PATRICK CHUNG, safety

Injuries slowed the progress of Patrick Chung in New England and his 2012 campaign was not as productive as he wanted. Chung is reunited with head coach Chip Kelly, who was at Oregon for a couple of seasons during Chung's time there.

Is Chung the rising safety who appeared to be on the verge of some Pro Bowl recognition in his first three seasons with the Patriots or have injuries set him back too far? Chung says he's healthy and ready to go, and he's got an infectious, positive personality that will be great in the locker room.

There is so much still unknown, though, that it's going to e fun to see how the defense shapes up. The Eagles have a lot of new pieces to fit together in the scheme.

BRADLEY FLETCHER, cornerback

The numbers suggest that Bradley Fletcher should have played more in St. Louis. Quarterbacks compiled a passer rating of 55.8 throwing at Fletcher last season, according to Pro Football Focus. Yet Fletcher was the fourth cornerback for the Rams. Stange.

Here, Fletcher has a chance to earn significant playing time and perhaps even start. The Eagles may still use a draft pick on a cornerback -- everything appears to be on the table -- or they could add one later in free agency or via a trade. The team wants depth here, big time.

Still in the mix is Brandon Boykin, who impressed in his rookie season. The Eagles also want to look at Curtis Marsh for a third season as well as Brandon Hughes and Trevard Lindley. Chris Hawkins and Eddie Whitley were signed to add some competition in practice and get a chance to earn a roster spot.

KENNY PHILLIPS, safety

A first-round draft pick in 2008, Kenny Phillips has had his career sidelined by a series of knee injuries. He was limited to seven games last season and hasn't played a full year since 2010.

So there's a sizeable injury question here. Phillips has a one-year contract and a chance to earn playing time. He's tall and rangy and talented, and if Phillips had stayed healthy his entire career he would have been one of the best in the game, perhaps.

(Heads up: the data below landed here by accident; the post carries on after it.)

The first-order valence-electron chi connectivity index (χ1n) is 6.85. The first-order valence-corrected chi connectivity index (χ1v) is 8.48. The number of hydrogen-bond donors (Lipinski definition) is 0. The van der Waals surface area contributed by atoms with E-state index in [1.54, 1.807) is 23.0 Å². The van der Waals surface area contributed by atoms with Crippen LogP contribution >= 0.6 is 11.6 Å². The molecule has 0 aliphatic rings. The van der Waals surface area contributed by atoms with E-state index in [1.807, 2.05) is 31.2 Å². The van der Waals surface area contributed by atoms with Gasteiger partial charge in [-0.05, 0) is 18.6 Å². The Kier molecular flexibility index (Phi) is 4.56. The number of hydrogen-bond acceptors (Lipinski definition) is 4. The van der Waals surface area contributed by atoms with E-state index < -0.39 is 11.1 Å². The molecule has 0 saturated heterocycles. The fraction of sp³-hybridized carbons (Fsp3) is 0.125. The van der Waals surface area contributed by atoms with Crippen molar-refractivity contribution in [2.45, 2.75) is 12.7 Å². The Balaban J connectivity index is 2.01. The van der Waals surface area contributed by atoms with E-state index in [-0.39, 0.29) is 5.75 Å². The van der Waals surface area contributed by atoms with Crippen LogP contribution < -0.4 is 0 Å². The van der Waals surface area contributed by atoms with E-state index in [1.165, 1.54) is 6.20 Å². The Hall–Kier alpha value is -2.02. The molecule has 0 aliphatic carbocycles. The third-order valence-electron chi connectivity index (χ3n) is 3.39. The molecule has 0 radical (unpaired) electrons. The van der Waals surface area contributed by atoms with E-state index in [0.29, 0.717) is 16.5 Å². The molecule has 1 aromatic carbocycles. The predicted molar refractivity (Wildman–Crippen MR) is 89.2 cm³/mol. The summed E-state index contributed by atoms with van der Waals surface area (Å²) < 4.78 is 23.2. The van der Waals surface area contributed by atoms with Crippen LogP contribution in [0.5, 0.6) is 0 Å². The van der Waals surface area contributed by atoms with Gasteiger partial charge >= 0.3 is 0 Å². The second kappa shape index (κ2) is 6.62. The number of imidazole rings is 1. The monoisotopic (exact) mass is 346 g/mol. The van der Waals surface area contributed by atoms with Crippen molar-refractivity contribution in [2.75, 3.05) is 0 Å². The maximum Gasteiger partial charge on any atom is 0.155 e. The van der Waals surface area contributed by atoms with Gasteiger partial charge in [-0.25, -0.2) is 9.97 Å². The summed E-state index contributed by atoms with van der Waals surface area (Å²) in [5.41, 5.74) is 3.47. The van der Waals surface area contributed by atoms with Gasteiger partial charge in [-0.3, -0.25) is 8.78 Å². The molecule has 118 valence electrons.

The Eagles clearly want open roster battles in the secondary and throughout the defense. Phillips is right in the mix with that.

ISAAC SOPOAGA, defensive lineman

Everyone seems to have a good idea of how Isaac Sopoaga fits in. The Eagles are going to have him as a space-eating nose tackle when they have a three-man front and they will use him as a defensive tackle when they are in a four-man look. Sopoaga has to be durable, powerful and quick off the ball. He may not put up a lot of numbers, but his ability to take up blockers will be instrumental.

A solid veteran player who was part of the 49ers' resurgence, Sopoaga has to be strong at the point of attack for this run defense to flow to the football and be successful. He's a high-energy player who has the size and athletic ability to really help out.

JASON PHILLIPS, linebacker

An inside linebacker who has had minimal starting time in the NFL, Jason Phillips may play a more integral role on the special teams initially. Certainly, Phillips will get a chance to earn playing time at linebacker, but he's viewed as one of the key pieces for Dave Fipp's special teams.

Phillips is a hard-playing, physical guy who is just what the Eagles need on special teams if he plays as well as the Eagles think he can.